February 25, 2010: BYU microbiologist helped discover a cellular machine some plants use to get food from bacteria
This article originally appeared in BYU News
See also Deseret
Farmers buy 88 million tons of nitrogen fertilizer annually to grow
staple crops such as corn, wheat and rice. And it takes 3 to 5 percent
of the world’s natural gas to make all that fertilizer. That’s
frustrating because three-fourths of the Earth’s atmosphere is nitrogen,
but it’s in a form that most crops can’t use.
But a few plants,
such as alfalfa, soybeans and peanuts, can fertilize themselves, in a
way, thanks to a friendly bacterial infection. These legumes recruit
bacteria that “inhale” naturally occurring nitrogen from the atmosphere
and convert it into the useful form that plants use for
A Brigham Young University professor was part of a Stanford
team that discovered an unexpected piece of cellular machinery these
plants use to send molecules into the microbes to help them get
established in their new home in the plants’ roots. The researchers report their results in this week’s edition of Science,
the top American scientific journal.
findings are fundamental to this important process, so the hope is that
someday researchers can help the legumes and bacteria work even better
together. A dream scenario would be to take an improved understanding of
this process of “fixing” natural nitrogen and genetically program other
crops – corn, wheat and rice – to welcome these bacteria into their
roots, so they too, can fertilize themselves.
“Think how much
energy consumption could be offset if we could rely more on biological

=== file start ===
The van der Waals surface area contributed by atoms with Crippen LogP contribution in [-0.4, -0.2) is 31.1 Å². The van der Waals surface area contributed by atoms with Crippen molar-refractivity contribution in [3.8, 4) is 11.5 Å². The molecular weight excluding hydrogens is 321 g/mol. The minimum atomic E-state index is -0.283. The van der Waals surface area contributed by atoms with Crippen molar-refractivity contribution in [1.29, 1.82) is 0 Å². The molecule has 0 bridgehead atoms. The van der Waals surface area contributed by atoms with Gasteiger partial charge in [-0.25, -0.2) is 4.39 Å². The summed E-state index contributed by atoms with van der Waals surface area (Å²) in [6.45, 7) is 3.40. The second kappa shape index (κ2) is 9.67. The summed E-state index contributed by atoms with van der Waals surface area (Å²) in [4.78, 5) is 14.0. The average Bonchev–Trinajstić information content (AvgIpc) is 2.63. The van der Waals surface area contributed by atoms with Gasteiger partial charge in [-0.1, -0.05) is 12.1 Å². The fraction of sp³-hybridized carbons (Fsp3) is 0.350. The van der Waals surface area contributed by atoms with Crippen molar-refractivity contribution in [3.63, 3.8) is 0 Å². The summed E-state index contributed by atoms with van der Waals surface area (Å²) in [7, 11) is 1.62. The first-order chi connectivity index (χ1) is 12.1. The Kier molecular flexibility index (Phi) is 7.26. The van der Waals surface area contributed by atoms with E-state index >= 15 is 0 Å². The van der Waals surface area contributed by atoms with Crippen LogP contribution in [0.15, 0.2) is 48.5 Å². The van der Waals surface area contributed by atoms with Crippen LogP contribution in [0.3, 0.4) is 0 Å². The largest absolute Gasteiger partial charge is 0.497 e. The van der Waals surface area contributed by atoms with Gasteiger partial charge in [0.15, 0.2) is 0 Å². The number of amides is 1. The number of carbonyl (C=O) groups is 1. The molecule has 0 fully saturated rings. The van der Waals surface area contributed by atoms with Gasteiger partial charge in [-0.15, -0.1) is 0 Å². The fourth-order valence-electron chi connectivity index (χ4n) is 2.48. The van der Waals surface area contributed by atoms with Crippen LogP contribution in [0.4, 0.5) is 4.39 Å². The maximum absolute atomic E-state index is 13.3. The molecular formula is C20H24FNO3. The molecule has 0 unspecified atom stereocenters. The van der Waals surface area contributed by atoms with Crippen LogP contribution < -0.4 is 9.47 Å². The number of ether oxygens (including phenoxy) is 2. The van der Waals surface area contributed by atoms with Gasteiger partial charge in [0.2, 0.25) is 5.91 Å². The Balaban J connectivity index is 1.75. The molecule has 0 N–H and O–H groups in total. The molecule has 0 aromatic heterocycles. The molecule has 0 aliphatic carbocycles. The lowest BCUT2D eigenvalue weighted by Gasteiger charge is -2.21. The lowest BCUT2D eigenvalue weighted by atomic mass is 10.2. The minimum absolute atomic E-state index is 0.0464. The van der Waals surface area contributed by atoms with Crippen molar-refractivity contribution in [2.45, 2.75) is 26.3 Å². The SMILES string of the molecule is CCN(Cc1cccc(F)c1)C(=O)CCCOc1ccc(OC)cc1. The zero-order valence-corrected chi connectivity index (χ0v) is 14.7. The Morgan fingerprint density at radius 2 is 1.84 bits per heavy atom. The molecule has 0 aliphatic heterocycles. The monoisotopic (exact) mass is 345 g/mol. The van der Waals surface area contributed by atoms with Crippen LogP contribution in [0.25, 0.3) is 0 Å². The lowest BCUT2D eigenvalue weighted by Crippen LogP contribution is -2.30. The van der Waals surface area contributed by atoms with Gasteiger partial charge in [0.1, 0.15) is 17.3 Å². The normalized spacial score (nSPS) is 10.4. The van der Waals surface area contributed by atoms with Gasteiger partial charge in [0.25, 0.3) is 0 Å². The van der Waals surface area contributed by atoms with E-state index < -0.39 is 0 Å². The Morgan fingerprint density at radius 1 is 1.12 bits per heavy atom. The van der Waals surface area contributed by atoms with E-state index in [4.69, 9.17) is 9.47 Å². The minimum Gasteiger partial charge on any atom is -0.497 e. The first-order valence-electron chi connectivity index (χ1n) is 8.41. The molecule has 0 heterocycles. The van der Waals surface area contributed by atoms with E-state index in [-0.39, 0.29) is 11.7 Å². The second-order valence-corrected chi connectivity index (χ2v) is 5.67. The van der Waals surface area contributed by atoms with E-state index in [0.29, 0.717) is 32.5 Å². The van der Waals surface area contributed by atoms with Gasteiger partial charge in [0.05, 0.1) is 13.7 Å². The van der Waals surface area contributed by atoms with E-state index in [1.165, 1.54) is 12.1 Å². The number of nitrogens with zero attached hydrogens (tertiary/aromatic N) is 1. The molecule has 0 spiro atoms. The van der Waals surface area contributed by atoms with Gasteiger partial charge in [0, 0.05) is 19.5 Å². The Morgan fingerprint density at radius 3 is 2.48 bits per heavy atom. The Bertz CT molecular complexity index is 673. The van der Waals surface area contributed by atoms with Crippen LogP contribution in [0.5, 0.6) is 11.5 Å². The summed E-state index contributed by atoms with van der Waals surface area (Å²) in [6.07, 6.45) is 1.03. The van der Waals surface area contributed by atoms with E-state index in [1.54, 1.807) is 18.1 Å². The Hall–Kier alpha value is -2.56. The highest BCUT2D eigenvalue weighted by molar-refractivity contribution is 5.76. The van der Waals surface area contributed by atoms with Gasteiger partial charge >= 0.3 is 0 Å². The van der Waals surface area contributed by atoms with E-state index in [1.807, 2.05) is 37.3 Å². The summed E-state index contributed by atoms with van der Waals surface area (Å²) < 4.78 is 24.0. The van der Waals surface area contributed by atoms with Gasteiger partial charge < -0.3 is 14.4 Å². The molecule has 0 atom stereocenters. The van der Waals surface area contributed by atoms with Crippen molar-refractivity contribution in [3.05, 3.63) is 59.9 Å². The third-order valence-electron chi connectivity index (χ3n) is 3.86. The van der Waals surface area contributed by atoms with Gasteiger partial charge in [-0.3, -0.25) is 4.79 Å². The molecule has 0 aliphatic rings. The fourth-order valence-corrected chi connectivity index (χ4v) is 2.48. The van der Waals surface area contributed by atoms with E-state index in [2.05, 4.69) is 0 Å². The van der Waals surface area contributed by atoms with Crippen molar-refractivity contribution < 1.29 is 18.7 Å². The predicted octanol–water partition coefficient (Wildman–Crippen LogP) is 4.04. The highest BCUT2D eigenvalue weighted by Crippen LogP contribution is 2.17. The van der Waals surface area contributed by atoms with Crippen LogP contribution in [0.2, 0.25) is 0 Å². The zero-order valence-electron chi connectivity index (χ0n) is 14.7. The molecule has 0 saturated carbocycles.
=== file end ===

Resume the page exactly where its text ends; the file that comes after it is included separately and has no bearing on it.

nitrogen fixation, which is solar-powered,” said Joel
Griffitts, BYU assistant professor of microbiology and co-author on
the Science paper.
Griffitts worked on the project when
he was a postdoctoral researcher in the lab of Stanford’s Sharon
Long, who is also an author. Dong Wang, a postdoctoral scholar in
Long’s lab, is the lead author.
Nitrogen is essential to life on
earth. Humans need 11 grams per day, for example, compared to 20
milligrams of iron per day. Too bad all that nitrogen in the air and
soil is in a form that is chemically useless to most living things.
what makes this alliance between legumes and bacteria so special.
a system in legumes that pulls nitrogen right out of thin air and
converts it into fertilizer,” Griffitts said. “I can give you one plant
with these bacteria and one without them, and if I don’t feed the second
one nitrogen fertilizer, then the plants with the bacteria will be much
larger and greener after just a few weeks.”
begins when a lucky bacterium of this type – called rhizobia –
encounters the root of a legume in soil and gets invited inside. The
plant creates a nodule on its root – a “high-density residence hall for
bacteria,” Griffitts says. There the plant protects the microbes and
sends them energy generated by photosynthesis in return for the
bacteria-generated useful nitrogen.
“The plants nurture these
bacteria – sort of like farming them – and they have to do it very
carefully,” Griffitts said. “We’ve found a pathway by which the plants
deliver the right molecules to the bacteria to facilitate nitrogen
Although the research looks only at the fundamentals of
this important process, possible future applications include:
the process in legumes so they are more efficient at producing useful
nitrogen and therefore grow better.
- Someday transferring this
nitrogen fixation process to important crops outside the legume family.
more about how diseases progress, because many of the genes involved in
the relationship between the bacteria and plants are also required for
the development of bacterial disease.
“This type of study brings us that much closer to understanding all
of the steps that are required to get this special arrangement right,”